This works to the advantage of many financial institutions. “Banks and credit unions typically know how to talk to consumers about the basics of budgeting and planning,” said the white paper. “The products and services offered by financial institutions are designed to help consumers along a continuum that ideally improves their financial situations — making them eligible for more advanced and profitable offerings.”

Three Effective Strategies

The report maintained financial institutions with the most effective financial wellness strategies typically incorporated three subject areas. “When banks or credit unions incorporate them into their financial wellness strategies, it can make their programs particularly beneficial for both the consumer and the organization.

Provided below is a summation of effective wellness strategies stated in the white paper:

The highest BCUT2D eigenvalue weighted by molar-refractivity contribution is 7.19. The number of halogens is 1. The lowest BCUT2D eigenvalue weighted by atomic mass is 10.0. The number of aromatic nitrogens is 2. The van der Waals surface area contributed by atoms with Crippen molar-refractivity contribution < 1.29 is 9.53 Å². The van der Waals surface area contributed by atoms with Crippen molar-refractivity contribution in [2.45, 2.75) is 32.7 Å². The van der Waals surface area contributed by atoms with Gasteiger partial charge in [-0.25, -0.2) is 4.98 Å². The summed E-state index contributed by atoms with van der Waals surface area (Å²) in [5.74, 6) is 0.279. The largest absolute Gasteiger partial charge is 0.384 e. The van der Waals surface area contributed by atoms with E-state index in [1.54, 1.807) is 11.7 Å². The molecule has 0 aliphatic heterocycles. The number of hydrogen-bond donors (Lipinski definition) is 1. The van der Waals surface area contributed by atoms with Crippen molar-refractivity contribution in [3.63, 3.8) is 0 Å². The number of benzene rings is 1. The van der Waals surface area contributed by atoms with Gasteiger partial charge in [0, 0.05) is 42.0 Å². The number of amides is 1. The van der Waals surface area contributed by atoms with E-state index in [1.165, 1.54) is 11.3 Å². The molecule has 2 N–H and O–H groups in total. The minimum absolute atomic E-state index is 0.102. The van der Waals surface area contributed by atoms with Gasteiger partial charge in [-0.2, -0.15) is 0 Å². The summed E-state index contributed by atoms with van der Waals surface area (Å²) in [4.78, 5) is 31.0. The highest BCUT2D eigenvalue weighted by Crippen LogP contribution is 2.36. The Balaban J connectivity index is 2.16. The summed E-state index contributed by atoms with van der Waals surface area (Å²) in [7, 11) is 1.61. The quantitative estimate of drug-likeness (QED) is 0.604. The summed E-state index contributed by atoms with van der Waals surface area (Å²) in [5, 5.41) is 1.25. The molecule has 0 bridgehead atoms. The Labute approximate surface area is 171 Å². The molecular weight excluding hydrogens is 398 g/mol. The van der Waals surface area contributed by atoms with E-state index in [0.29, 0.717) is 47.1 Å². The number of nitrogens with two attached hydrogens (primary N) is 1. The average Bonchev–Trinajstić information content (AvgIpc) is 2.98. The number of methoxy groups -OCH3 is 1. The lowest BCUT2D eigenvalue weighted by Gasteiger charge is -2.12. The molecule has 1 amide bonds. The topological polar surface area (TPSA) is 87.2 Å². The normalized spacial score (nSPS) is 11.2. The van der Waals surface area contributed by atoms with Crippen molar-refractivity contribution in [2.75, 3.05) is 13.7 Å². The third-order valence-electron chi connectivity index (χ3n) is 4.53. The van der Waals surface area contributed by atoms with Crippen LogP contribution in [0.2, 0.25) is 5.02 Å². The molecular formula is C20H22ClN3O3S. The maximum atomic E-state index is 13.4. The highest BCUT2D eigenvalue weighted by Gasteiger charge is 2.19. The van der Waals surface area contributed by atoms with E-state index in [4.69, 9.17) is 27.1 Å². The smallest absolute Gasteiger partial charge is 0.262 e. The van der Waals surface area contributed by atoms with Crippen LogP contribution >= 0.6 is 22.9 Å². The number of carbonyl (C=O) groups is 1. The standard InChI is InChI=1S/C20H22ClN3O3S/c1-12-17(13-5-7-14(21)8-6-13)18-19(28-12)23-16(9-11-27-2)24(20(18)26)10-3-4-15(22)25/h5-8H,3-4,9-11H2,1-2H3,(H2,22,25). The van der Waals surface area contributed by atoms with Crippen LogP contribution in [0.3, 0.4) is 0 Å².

· Credit literacy. Despite the significant role credit scores play in their financial lives, many consumers do not understand them, citing a recent report from FICO, which revealed 20% of Gen Z consumers claimed they know little to nothing of credit scores. “Effective financial wellness programs recognize many consumers lack a sufficient understanding of credit, and therefore incorporate content designed to improve credit literacy among accountholders.” The report noted as those consumers become aware of the importance of credit health and, more importantly, how their actions can shift their credit scores both positively and negatively, it gives them control as they work toward their financial goals.”